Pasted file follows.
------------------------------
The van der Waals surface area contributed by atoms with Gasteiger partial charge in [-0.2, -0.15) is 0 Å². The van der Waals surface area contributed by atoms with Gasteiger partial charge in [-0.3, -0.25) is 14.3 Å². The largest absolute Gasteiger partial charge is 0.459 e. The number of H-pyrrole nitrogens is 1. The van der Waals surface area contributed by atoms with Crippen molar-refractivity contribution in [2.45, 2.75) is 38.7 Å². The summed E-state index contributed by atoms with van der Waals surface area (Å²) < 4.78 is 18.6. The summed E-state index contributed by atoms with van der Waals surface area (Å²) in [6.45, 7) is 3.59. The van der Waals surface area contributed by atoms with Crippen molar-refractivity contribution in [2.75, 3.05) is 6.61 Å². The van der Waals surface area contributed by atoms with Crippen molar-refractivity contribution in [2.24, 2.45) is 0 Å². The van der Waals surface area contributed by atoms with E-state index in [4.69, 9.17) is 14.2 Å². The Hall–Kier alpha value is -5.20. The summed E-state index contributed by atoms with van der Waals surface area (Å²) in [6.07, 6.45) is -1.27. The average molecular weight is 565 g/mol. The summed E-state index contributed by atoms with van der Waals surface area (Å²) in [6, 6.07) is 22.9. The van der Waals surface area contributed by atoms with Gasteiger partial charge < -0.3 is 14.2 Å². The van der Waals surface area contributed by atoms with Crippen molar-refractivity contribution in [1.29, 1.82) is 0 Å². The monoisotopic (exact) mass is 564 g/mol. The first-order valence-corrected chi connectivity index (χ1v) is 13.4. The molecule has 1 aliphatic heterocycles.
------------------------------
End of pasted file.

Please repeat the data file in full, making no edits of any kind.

The van der Waals surface area contributed by atoms with Gasteiger partial charge in [-0.2, -0.15) is 0 Å². The van der Waals surface area contributed by atoms with Gasteiger partial charge in [-0.3, -0.25) is 14.3 Å². The largest absolute Gasteiger partial charge is 0.459 e. The number of H-pyrrole nitrogens is 1. The van der Waals surface area contributed by atoms with Crippen molar-refractivity contribution in [2.45, 2.75) is 38.7 Å². The summed E-state index contributed by atoms with van der Waals surface area (Å²) < 4.78 is 18.6. The summed E-state index contributed by atoms with van der Waals surface area (Å²) in [6.45, 7) is 3.59. The van der Waals surface area contributed by atoms with Crippen molar-refractivity contribution in [2.75, 3.05) is 6.61 Å². The van der Waals surface area contributed by atoms with Crippen molar-refractivity contribution in [2.24, 2.45) is 0 Å². The van der Waals surface area contributed by atoms with E-state index in [4.69, 9.17) is 14.2 Å². The Hall–Kier alpha value is -5.20. The summed E-state index contributed by atoms with van der Waals surface area (Å²) in [6.07, 6.45) is -1.27. The average molecular weight is 565 g/mol. The summed E-state index contributed by atoms with van der Waals surface area (Å²) in [6, 6.07) is 22.9. The van der Waals surface area contributed by atoms with Gasteiger partial charge < -0.3 is 14.2 Å². The van der Waals surface area contributed by atoms with Crippen molar-refractivity contribution in [1.29, 1.82) is 0 Å². The monoisotopic (exact) mass is 564 g/mol. The first-order valence-corrected chi connectivity index (χ1v) is 13.4. The molecule has 1 aliphatic heterocycles.